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Table Of Contents  The TCP/IP Guide
 9  TCP/IP Lower-Layer (Interface, Internet and Transport) Protocols (OSI Layers 2, 3 and 4)
      9  TCP/IP Internet Layer (OSI Network Layer) Protocols
           9  Internet Protocol (IP/IPv4, IPng/IPv6) and IP-Related Protocols (IP NAT, IPSec, Mobile IP)
                9  Internet Protocol Version 6 (IPv6) / IP Next Generation (IPng)
                     9  IPv6 Addressing

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IPv6 Address Space Allocation
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IPv6 Interface Identifiers and Physical Address Mapping
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IPv6 Global Unicast Address Format
(Page 4 of 5)

An Example Division of the Global Routing Prefix Into Levels

So, there is no longer any single structure for determining how the 48-bit routing prefix is divided in the global unicast hierarchy. As one example, it might be possible to divide it into three levels, as shown in Table 64, and diagrammed in Figure 97.

Table 64: Example IPv6 Unicast Routing Prefix Structure

Field Name

Size (bits)


(Unicast Indicator)


Each unicast address starts with “001”; there is no official name for this (it used to be called the Format Prefix.

Level1 ID


Level 1 Identifier: The identifier of the highest level in the hierarchy. This would be used for assigning to the biggest Internet organizations the largest blocks of addresses in the global hierarchy. The number of Level 1 organizations would be 210 or 1,024.

Level2 ID


Level 2 Identifier: Each block assigned to a Level 1 organization would use 12 bits to create 4,096 address blocks to divide amongst the lower-level organizations it serves.

Level3 ID


Level 3 Identifier: Each Level 2 organization has 23 bits to use to divide its Level 2 address block. Thus, it could create over 8 million individual “/48” address blocks to assign to end user sites. Alternately, the 23 bits could be divided further into still lower levels to reflect the structure of the Level 2 organization's customers.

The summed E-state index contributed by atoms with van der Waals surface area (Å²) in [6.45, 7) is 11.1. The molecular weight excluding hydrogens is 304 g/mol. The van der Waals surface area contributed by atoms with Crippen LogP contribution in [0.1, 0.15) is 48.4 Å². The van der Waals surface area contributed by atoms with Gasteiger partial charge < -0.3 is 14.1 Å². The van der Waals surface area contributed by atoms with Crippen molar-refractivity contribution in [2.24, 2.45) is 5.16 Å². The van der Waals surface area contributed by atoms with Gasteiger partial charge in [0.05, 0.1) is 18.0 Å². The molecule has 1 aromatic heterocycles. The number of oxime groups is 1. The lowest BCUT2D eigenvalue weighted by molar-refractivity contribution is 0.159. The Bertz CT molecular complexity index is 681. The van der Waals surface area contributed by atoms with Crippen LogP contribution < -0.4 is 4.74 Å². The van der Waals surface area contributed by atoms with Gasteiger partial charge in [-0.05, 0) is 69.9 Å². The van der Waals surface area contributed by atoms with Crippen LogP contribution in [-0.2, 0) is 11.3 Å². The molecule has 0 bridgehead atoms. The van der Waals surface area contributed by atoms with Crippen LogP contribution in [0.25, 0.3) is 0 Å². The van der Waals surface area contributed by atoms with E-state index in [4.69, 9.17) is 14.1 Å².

Figure 97: Example IPv6 Unicast Routing Prefix Structure

The top row shows the global IPv6 unicast address format. The second shows one example way to divide the Global Routing Prefix, into three levels using 10, 12 and 23 bits respectively. The third row shows how the first 10 bits are used to create 210 or 1,024 different Level1 blocks. The next row illustrates that for each of these 13-bit prefixes, we could have 212 or 4,096 Level2 blocks. Then, within each 25-bit Level2 ID, we have 23 bits or 8,388,608 Level3 blocks. At the bottom, a Level3 or “/48” would be assigned to an individual organization.


This is just one possible, theoretical way that the bits in a “/48” network address could be assigned. As you can see, with so many bits there is a lot of flexibility. In the scheme above we can have over 4 million level 2 organizations, each of which can assign 8 million /48 addresses. And each of those is equivalent in size to an IPv4 Class B address (over 65,000 hosts)!

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Version 3.0 - Version Date: September 20, 2005

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